In Thirteen Ways of Looking for a Poem: A Guide to Writing Poetry, Wendy Bishop states that “contemporary poets prefer rhyme that doesn’t call attention to itself; concrete, particular images; and conversational… language.” Since starting a course in contemporary poetry, I’ve been intrigued by Billy Collins’ poems. They epitomize the “unexpected phrases and strong sensory details” that Bishop includes in her characteristics of contemporary poetry.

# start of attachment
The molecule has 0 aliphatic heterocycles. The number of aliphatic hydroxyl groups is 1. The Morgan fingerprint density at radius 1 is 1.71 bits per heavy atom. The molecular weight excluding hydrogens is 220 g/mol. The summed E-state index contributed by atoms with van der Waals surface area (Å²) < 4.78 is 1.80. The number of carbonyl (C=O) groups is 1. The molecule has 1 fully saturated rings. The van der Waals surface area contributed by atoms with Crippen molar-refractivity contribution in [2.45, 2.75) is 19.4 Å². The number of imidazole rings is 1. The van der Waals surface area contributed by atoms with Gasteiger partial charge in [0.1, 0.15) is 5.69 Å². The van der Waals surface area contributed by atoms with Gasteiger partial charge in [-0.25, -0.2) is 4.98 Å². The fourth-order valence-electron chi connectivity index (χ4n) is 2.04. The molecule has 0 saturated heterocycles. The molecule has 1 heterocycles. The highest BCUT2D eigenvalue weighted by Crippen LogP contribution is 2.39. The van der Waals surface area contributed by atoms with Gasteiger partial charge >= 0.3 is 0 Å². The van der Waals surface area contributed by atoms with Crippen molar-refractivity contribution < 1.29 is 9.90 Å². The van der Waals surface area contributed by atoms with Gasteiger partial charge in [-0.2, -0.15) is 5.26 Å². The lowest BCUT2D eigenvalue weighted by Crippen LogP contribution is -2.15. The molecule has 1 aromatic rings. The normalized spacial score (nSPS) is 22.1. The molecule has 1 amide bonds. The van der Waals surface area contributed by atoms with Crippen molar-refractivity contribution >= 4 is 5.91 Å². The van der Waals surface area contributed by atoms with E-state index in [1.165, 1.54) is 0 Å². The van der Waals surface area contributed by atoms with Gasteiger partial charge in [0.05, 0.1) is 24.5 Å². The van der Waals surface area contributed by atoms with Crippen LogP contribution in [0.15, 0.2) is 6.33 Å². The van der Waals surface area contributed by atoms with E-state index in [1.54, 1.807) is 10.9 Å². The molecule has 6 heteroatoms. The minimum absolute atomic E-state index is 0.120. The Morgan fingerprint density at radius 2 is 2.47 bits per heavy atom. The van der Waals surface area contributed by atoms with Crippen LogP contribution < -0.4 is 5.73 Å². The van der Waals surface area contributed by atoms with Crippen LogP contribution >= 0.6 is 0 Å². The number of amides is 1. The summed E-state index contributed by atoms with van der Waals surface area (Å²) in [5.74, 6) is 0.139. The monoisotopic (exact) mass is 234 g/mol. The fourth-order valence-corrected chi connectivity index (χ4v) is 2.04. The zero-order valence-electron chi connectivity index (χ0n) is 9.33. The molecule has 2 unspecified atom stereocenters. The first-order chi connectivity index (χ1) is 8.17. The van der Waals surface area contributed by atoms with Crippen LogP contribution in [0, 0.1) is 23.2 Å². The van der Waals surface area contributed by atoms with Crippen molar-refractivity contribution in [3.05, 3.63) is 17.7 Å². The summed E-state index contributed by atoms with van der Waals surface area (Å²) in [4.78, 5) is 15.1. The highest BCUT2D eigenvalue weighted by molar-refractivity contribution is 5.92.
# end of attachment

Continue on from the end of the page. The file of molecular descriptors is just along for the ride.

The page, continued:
See or hear Collins read his poems by clicking on the following links:
I Chop Some Parsley While Listening to Art Blakey’s Version of ‘Three Blind’ Mice
Some Days (animated)
Walking Across the Atlantic (animated)
Now and Then (animated)
The Trouble With Poetry
I received a Billy Collins book as a gift, but I can’t get into it, although I tried. Here is some good discussion of Collins at my favorite poetry blog:
Hi Drew. Thanks for your note.
My class was quite divided – those who loved Collins’ poems adored him while others were quite cool to his work. I gained a new appreciation for his poems after the course and the work we did around analyzing and interpreting them.